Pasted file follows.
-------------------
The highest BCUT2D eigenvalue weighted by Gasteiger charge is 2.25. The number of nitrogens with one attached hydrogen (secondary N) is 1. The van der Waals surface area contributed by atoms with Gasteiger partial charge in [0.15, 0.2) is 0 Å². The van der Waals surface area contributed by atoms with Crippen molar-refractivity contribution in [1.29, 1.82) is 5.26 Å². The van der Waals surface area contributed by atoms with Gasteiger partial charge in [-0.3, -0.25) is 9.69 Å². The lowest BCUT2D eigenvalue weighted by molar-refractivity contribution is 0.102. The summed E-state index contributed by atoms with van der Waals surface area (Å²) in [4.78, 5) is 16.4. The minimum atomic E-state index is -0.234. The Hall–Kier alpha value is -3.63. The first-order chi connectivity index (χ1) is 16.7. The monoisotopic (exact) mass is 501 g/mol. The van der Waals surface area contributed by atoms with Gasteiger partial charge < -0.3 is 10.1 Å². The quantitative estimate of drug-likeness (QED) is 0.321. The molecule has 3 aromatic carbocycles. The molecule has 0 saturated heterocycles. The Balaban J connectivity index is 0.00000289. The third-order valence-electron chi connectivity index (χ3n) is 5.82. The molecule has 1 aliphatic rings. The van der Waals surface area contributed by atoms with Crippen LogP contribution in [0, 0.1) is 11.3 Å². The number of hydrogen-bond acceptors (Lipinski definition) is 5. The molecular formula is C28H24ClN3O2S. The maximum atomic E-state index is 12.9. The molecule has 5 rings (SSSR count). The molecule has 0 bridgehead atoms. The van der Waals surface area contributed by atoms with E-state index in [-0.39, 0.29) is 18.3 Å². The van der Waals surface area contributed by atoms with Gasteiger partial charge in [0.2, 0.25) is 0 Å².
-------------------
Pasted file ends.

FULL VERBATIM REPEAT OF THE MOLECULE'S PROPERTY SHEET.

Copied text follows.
The highest BCUT2D eigenvalue weighted by Gasteiger charge is 2.25. The number of nitrogens with one attached hydrogen (secondary N) is 1. The van der Waals surface area contributed by atoms with Gasteiger partial charge in [0.15, 0.2) is 0 Å². The van der Waals surface area contributed by atoms with Crippen molar-refractivity contribution in [1.29, 1.82) is 5.26 Å². The van der Waals surface area contributed by atoms with Gasteiger partial charge in [-0.3, -0.25) is 9.69 Å². The lowest BCUT2D eigenvalue weighted by molar-refractivity contribution is 0.102. The summed E-state index contributed by atoms with van der Waals surface area (Å²) in [4.78, 5) is 16.4. The minimum atomic E-state index is -0.234. The Hall–Kier alpha value is -3.63. The first-order chi connectivity index (χ1) is 16.7. The monoisotopic (exact) mass is 501 g/mol. The van der Waals surface area contributed by atoms with Gasteiger partial charge < -0.3 is 10.1 Å². The quantitative estimate of drug-likeness (QED) is 0.321. The molecule has 3 aromatic carbocycles. The molecule has 0 saturated heterocycles. The Balaban J connectivity index is 0.00000289. The third-order valence-electron chi connectivity index (χ3n) is 5.82. The molecule has 1 aliphatic rings. The van der Waals surface area contributed by atoms with Crippen LogP contribution in [0, 0.1) is 11.3 Å². The number of hydrogen-bond acceptors (Lipinski definition) is 5. The molecular formula is C28H24ClN3O2S. The maximum atomic E-state index is 12.9. The molecule has 5 rings (SSSR count). The molecule has 0 bridgehead atoms. The van der Waals surface area contributed by atoms with E-state index in [-0.39, 0.29) is 18.3 Å². The van der Waals surface area contributed by atoms with Gasteiger partial charge in [0.2, 0.25) is 0 Å².